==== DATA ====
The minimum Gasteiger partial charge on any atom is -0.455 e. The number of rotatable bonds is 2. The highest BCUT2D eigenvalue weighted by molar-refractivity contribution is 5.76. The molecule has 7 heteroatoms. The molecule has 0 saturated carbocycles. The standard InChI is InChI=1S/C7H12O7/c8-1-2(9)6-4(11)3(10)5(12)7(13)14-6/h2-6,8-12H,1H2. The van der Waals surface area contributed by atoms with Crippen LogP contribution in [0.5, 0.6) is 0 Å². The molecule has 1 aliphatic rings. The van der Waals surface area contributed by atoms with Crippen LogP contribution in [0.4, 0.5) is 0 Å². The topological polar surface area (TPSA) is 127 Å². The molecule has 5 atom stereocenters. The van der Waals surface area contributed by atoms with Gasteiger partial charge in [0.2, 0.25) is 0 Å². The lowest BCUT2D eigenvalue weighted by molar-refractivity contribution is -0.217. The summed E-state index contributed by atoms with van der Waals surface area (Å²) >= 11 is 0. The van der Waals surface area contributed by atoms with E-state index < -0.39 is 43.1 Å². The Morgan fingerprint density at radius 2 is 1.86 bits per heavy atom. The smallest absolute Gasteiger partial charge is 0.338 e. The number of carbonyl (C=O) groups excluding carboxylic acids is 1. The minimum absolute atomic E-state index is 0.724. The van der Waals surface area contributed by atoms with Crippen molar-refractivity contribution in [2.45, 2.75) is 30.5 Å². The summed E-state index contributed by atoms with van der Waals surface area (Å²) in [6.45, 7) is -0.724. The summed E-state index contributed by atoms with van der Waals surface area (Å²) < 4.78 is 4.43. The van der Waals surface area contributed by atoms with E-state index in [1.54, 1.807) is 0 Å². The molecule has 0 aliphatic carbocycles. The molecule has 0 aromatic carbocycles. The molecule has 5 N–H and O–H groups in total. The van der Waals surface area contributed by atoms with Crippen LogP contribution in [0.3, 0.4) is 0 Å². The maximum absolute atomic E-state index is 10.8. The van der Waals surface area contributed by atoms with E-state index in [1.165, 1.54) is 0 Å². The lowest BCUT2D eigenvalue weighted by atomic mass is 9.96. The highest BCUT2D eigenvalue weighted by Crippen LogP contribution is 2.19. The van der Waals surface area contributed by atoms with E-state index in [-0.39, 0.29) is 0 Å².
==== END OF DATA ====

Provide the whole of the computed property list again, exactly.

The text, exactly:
The minimum Gasteiger partial charge on any atom is -0.455 e. The number of rotatable bonds is 2. The highest BCUT2D eigenvalue weighted by molar-refractivity contribution is 5.76. The molecule has 7 heteroatoms. The molecule has 0 saturated carbocycles. The standard InChI is InChI=1S/C7H12O7/c8-1-2(9)6-4(11)3(10)5(12)7(13)14-6/h2-6,8-12H,1H2. The van der Waals surface area contributed by atoms with Crippen LogP contribution in [0.5, 0.6) is 0 Å². The molecule has 1 aliphatic rings. The van der Waals surface area contributed by atoms with Crippen LogP contribution in [0.4, 0.5) is 0 Å². The topological polar surface area (TPSA) is 127 Å². The molecule has 5 atom stereocenters. The van der Waals surface area contributed by atoms with Gasteiger partial charge in [0.2, 0.25) is 0 Å². The lowest BCUT2D eigenvalue weighted by molar-refractivity contribution is -0.217. The summed E-state index contributed by atoms with van der Waals surface area (Å²) >= 11 is 0. The van der Waals surface area contributed by atoms with E-state index < -0.39 is 43.1 Å². The Morgan fingerprint density at radius 2 is 1.86 bits per heavy atom. The smallest absolute Gasteiger partial charge is 0.338 e. The number of carbonyl (C=O) groups excluding carboxylic acids is 1. The minimum absolute atomic E-state index is 0.724. The van der Waals surface area contributed by atoms with Crippen molar-refractivity contribution in [2.45, 2.75) is 30.5 Å². The summed E-state index contributed by atoms with van der Waals surface area (Å²) in [6.45, 7) is -0.724. The summed E-state index contributed by atoms with van der Waals surface area (Å²) < 4.78 is 4.43. The van der Waals surface area contributed by atoms with E-state index in [1.54, 1.807) is 0 Å². The molecule has 0 aliphatic carbocycles. The molecule has 0 aromatic carbocycles. The molecule has 5 N–H and O–H groups in total. The van der Waals surface area contributed by atoms with Crippen LogP contribution in [0.3, 0.4) is 0 Å². The maximum absolute atomic E-state index is 10.8. The van der Waals surface area contributed by atoms with E-state index in [1.165, 1.54) is 0 Å². The lowest BCUT2D eigenvalue weighted by atomic mass is 9.96. The highest BCUT2D eigenvalue weighted by Crippen LogP contribution is 2.19. The van der Waals surface area contributed by atoms with E-state index in [-0.39, 0.29) is 0 Å².